Just want to get the job done – Anon

Just want

to get the

job done

Climate change has become more than just a global crisis; it’s deeply personal. It’s etched into the very core of identities, igniting a fervent passion that propels those who are inclined toward a career dedicated to addressing this pressing issue. My journey began in Australia, a land of stark contrasts, where the impacts of climate change varied dramatically between my two childhood homes – Wagga Wagga and Sydney.

Wagga Wagga, a conservative regional city, was no stranger to the capricious forces of nature. It experienced both devastating droughts and destructive floods, with the Murrumbidgee River flooding up to five times a year in some periods. The community’s lifeblood was agriculture and fishing, but the increasingly severe floods and droughts threatened their very existence. I vividly recall the hardships endured by local farmers – a resilient yet vulnerable group. They were forced into unsustainable practices due to rising feed prices, causing devastating consequences. Crop yields plummeted, livestock struggled to survive, and rural communities were strained to the breaking point. During droughts, rivers ran dry, and the once-thriving waterways turned into graveyards with thousands of dead fish. Climate change has multiple faces, as in 2012, the city faced a catastrophic flood as the Murrumbidgee River reached a 159-year high, displacing around 9,000 people, including my family.

In stark contrast, Sydney offered a different perspective, where the impact of climate change was evident in the realm of biodiversity.

I’ll never forget the summer of 2013 when over 6,000 young flying foxes perished due to extreme temperatures in Kiama. This event highlighted the perilous threshold of 42 degrees Celsius for many native species, and it struck a chord with my young, aspiring veterinarian’s heart. As I delved into my studies and the agriculture sector, I realized the direct link between extreme temperatures and the decline of crucial species.

Australia’s history includes bushfires, but their increased frequency and severity, notably the 2019 bushfires, were alarming. The unprecedented scale of these fires left an indelible mark on my memory. The impact wasn’t confined to rural areas; urban regions, including Sydney, suffered from the smog and air quality plummeted. It hit home for me personally, as someone who had just recovered from meningococcal, leaving me with vulnerable lungs. I wondered about the consequences for human health and medicine.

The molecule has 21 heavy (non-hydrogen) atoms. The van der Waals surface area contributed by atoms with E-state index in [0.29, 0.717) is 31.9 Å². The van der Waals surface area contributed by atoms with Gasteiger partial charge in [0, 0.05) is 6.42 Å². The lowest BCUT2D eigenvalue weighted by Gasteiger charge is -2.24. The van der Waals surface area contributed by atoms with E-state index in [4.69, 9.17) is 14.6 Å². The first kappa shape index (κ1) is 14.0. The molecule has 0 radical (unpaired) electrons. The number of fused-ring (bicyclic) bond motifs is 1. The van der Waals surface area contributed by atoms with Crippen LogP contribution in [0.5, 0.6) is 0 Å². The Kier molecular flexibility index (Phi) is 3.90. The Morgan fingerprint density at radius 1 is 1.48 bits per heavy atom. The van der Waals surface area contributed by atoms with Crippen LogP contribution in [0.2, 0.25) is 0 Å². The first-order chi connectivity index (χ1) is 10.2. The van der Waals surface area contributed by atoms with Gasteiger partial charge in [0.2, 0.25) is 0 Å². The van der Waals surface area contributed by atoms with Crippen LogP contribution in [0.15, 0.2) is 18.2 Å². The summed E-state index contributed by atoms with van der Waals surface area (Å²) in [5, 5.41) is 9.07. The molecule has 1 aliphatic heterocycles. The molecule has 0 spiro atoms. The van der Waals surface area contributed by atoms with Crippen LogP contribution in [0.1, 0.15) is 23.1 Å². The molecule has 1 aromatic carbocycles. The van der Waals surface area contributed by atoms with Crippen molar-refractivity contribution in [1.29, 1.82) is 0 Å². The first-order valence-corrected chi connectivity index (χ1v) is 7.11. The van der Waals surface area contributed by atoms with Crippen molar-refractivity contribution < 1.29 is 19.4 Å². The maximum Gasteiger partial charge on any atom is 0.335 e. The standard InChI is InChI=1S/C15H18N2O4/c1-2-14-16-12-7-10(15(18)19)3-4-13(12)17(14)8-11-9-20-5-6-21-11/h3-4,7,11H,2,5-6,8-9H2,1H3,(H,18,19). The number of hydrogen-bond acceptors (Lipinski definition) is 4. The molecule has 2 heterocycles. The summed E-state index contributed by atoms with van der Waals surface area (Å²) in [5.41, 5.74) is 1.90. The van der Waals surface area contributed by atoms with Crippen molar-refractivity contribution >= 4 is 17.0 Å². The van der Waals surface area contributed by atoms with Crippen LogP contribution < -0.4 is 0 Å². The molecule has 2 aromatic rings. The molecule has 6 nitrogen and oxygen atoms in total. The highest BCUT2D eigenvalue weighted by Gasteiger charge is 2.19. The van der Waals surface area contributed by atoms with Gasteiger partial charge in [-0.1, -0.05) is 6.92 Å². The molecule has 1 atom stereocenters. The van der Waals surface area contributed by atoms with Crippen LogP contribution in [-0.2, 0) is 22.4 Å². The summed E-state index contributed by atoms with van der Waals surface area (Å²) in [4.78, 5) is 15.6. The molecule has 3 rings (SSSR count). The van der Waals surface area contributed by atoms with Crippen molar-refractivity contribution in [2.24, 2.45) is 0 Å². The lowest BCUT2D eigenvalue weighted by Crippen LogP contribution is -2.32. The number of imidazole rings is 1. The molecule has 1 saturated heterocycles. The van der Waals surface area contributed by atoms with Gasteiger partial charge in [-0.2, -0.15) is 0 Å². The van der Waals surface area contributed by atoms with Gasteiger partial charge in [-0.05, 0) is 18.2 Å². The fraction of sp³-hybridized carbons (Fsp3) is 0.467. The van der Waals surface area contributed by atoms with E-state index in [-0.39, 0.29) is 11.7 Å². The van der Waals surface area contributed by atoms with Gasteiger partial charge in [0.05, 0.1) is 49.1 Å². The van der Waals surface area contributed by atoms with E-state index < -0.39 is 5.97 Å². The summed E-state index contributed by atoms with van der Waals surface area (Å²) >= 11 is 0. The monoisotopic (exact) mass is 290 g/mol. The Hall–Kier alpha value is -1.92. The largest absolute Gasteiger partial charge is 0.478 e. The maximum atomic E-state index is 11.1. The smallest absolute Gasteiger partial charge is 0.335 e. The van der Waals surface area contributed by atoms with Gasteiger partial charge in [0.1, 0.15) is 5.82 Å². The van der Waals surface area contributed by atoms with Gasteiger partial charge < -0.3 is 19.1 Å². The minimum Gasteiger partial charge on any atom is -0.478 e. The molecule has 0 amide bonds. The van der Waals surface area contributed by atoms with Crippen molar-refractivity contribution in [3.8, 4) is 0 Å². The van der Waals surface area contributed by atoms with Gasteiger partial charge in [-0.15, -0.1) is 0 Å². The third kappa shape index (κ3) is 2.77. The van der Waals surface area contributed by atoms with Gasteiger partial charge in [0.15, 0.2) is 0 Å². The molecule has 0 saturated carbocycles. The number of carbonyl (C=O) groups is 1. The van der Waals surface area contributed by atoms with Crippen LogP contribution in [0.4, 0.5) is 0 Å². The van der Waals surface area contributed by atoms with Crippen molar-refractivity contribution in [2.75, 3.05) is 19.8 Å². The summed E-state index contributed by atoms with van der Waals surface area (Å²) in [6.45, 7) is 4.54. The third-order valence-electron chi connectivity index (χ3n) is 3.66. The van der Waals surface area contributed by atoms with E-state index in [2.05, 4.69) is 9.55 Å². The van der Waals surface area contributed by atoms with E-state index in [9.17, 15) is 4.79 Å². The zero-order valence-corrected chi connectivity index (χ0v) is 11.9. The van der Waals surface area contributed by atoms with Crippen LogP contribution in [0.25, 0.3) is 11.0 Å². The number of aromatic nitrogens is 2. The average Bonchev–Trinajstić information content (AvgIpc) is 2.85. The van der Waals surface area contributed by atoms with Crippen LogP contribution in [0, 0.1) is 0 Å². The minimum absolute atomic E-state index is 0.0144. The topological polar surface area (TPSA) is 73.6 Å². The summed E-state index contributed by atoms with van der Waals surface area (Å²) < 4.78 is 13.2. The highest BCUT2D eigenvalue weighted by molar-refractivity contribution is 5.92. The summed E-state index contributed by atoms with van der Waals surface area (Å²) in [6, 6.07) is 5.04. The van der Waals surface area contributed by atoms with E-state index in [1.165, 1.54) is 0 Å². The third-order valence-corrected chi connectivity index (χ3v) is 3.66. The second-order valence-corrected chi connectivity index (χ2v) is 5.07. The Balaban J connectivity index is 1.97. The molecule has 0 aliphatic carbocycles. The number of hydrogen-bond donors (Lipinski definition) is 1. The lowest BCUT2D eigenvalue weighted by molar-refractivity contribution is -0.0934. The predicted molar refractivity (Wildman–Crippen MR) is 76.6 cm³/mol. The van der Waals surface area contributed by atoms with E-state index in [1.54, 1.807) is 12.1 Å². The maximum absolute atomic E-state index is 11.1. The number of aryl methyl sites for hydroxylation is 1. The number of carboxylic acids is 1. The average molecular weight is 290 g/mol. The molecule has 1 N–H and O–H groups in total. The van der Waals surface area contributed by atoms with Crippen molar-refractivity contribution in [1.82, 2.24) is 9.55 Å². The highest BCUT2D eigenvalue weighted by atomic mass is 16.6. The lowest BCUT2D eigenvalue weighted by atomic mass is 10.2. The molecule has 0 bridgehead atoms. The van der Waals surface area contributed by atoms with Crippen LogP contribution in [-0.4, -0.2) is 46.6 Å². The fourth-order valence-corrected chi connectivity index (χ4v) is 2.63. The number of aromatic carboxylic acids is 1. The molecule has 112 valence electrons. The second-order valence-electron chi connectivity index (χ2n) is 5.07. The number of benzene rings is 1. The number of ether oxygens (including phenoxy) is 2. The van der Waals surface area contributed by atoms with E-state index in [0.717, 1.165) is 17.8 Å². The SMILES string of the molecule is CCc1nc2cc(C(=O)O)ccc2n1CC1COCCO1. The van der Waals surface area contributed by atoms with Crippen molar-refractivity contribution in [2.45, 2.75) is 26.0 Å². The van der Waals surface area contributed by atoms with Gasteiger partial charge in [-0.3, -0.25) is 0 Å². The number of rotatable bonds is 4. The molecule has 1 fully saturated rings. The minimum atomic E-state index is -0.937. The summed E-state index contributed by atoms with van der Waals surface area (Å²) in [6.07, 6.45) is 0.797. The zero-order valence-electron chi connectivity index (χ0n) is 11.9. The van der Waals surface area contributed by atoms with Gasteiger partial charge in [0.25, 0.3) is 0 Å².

The Great Barrier Reef, a world wonder, and the Southern kelp forests bore the brunt of the changing climate. And this was just with a 1-degree Celsius rise in global temperatures. As I reflect on these events, I can’t help but wonder: What lies ahead if we fail to take immediate action? We must remember that signing the Paris Agreement doesn’t guarantee we’ll achieve our climate targets. Even if all nations fulfill their current commitments, we’re still on track for a 3-degree Celsius temperature increase by 2100. Our international promises are insufficient to avert an environmental catastrophe.

But even in the face of these daunting challenges, there’s room for hope. With collective will, innovative solutions, and unwavering dedication, we can still rewrite the narrative and steer the course toward a sustainable and thriving future for all.

The magnitude of what we stand to lose is immeasurable, and we’ve already witnessed significant losses. Yet, with rapid action and decisive leadership, we can change the course we’re on. Australia, with its rich scientific tradition, stable democracy, and innovative community, bears a moral responsibility to lead the global charge for effective climate action.

I’ve heard the most devastating of stories from communities all around the world, all at times more devastating than my own experience in Australia. We are so lucky with the rich resources, stable political democracy, and healthy community of innovation and scientists that we can push this! I understand how daunting the task is.

What we discuss at these international conferences isn’t just about economic adjustments; it signifies a profound societal shift. Unfortunately, this critical perspective often gets lost, as these platforms are not always accessible to those who bear the brunt of climate change. It’s crucial to remember that decisions are being made by those who have not yet experienced the worst of what’s to come.